LAST week Kenya became the latest country to be placed in the spotlight of the International Criminal Court (ICC) reports Stephen Wager.
As Kenya took a giant step towards a brighter future, heralding a New ‘Liberal’ Constitution, standing tall, clapping freely amongst the rejoicing crowd stood the controversial figure Omar Al Bashir, President of Sudan. Vividly the world saw the two contrasting faces of Africa: Hope and Suppression. Why does such a scene epitomise the failings of the ICC and the world’s ‘perpetual’ drive for ‘justice’?
Omar Al Bashir has ruled Sudan with an iron fist since coming to power in a coup in 1989. When he seized power, Sudan was in the middle of a 21-year bloody civil war between north and south which would claim the lives of over 2 million people. In 2005, he oversaw the peace negotiations that put an end to the devastating war. Unfortunately, however; conflict in Sudan would rage on until January 2010, this time in West Darfur.
It was yet another 21st century conflict that disrupted Africa’s unity and stifled Sudan’s broad development. A conflict based along significant ethnic and cultural divergence, the United Nations has accused pro-government Arab militias of a campaign of ethnic cleansing against non-Arab locals, predominantly black Christians. Some 2.7m people were forcibly removed from their homes during the six-year conflict and the UN states about 300,000 have died, although some NGOs believe the figure could be as much as 500,000.
For years many western countries; though more poignantly the ICC, have accused Al Bashir of organising war crimes and crimes against humanity and as such he should be brought to trial in The Hague. It is argued that he played a crucial role in backing and funding the brutal Arab Janjaweed militia and therefore in human rights terms, he, as leader of Sudan, must be held accountable to the resultant violence. Three arrest warrants have been issued by the ICC, the latest one charging Bashir on grounds of genocide – the most grave and serious human rights abuse.
As damning as this charge is in reality, it will make little practical difference on the ground. Indeed, Mr Bashir has not been arrested yet for the two lesser charges because there is no one to arrest him.
Theoretically according to Article 17(1) of the Rome Statute- the complementary principle- which states that the ICC will not have jurisdiction over crimes “unless the State is unwilling or unable genuinely to carry out the investigation or prosecution”, the ICC can legally enforce Al Bashir’s arrest. However, aligned with the most obvious flaw of international justice mechanisms, the ICC has no Hobbesian, coercive police force to arrest Bashir and thus relies on interior forces (not going to happen in an authoritarian state) or ratified member states of the ICC to arrest charged individuals.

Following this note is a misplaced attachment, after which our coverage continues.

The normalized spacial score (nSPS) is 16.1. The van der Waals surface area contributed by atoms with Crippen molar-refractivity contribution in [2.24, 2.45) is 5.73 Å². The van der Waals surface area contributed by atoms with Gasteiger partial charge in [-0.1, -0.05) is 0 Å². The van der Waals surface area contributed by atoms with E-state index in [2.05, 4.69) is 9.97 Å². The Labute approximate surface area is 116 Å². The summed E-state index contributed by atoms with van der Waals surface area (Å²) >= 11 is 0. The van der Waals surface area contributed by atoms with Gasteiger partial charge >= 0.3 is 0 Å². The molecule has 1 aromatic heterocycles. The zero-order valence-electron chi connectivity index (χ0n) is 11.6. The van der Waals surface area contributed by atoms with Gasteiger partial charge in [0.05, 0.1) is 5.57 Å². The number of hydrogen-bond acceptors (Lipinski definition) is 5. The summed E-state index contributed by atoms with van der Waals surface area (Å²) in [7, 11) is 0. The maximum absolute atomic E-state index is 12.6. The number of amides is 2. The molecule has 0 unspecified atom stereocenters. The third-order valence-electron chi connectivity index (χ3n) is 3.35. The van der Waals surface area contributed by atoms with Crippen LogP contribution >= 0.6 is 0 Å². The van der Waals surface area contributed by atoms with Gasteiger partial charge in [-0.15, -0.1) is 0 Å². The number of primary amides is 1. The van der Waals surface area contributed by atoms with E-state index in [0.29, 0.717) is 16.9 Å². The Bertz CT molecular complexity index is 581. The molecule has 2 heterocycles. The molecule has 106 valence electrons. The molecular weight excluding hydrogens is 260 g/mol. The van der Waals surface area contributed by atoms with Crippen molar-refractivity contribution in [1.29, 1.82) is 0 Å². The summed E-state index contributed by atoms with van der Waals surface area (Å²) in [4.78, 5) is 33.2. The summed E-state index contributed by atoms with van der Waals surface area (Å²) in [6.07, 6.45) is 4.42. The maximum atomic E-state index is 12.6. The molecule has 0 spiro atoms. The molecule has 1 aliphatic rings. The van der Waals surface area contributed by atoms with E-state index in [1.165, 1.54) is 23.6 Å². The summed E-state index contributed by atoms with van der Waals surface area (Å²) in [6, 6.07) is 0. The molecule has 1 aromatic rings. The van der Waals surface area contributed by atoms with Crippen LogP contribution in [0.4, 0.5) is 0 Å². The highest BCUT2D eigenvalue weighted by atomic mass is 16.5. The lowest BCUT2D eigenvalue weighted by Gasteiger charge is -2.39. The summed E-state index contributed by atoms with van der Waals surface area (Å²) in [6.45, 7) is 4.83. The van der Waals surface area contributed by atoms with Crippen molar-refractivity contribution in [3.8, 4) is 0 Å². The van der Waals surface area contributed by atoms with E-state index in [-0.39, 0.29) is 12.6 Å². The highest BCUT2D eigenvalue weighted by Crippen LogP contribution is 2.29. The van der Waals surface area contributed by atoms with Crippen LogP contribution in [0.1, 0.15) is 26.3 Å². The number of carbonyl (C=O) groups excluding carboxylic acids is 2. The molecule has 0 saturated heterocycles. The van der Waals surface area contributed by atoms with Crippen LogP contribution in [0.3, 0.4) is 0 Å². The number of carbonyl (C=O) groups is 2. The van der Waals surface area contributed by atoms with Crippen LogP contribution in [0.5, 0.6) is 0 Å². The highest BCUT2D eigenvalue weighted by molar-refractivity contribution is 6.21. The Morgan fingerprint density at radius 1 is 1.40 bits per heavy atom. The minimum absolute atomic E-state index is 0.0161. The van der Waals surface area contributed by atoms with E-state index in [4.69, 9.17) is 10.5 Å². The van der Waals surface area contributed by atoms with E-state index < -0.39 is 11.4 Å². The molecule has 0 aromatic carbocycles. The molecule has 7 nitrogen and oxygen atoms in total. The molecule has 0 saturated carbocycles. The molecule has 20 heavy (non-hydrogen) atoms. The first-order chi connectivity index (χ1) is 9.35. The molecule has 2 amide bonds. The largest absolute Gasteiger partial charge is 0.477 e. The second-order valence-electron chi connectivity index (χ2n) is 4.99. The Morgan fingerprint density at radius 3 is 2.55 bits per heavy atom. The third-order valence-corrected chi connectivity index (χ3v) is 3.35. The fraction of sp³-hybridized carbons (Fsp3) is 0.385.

Kenya, as a signatory to the treaty which set up the ICC, was legally obliged and urged by many within the international community to arrest President Bashir. Its emphatic failure to do so has in essence made a mockery of the ICC and collective justice, whilst deepening the wounds of victims seeking and relying on accountability and retribution. President Obama said he was “disappointed that Kenya hosted Sudanese President Omar al-Bashir. He added: “In Kenya and beyond, justice is a critical ingredient for lasting peace.” One prominent scholar rendered the ICC “ineffective, irrelevant and full of hypocrisy”.
Nevertheless, it should be remembered that the ICC is a fledgling international organisation. The 8 years since its creation has seen its membership increase from 39 to 110 states: A positive evolution in itself. In principle it represents a symbolic and legal confrontation to the inhumane of this world and despite its obvious shortfalls – it remains the only feasible hope Darfurians and other victims of genocide have in bringing those mostly responsible to justice. The ICC serves a practical purpose by raising the profile of crimes against humanity, stigmatizing and shaming those leaders most accountable and it should isolate Mr Bashir, reducing the range of his contacts and sources of support. Theoretically and optimistically the ICC is a platform to world justice.
If the international community could demonstrate a greater unifying vigor and translate words into action the ICCs power and influence would simultaneously increase and equally it would be seen as a potent deterrent to tyrants. But this is no more than an idealized hope, remaining ignorant to the fundamental historic trait of global politics: national interest. The whole system relies on each nation-state to work for each other; it collapses in integrity and resolve if one fails to act, like in a domino effect. The longer Bashir remains free to defy the ICC, the more the credibility of the ICC drains away and with it the cause of international justice.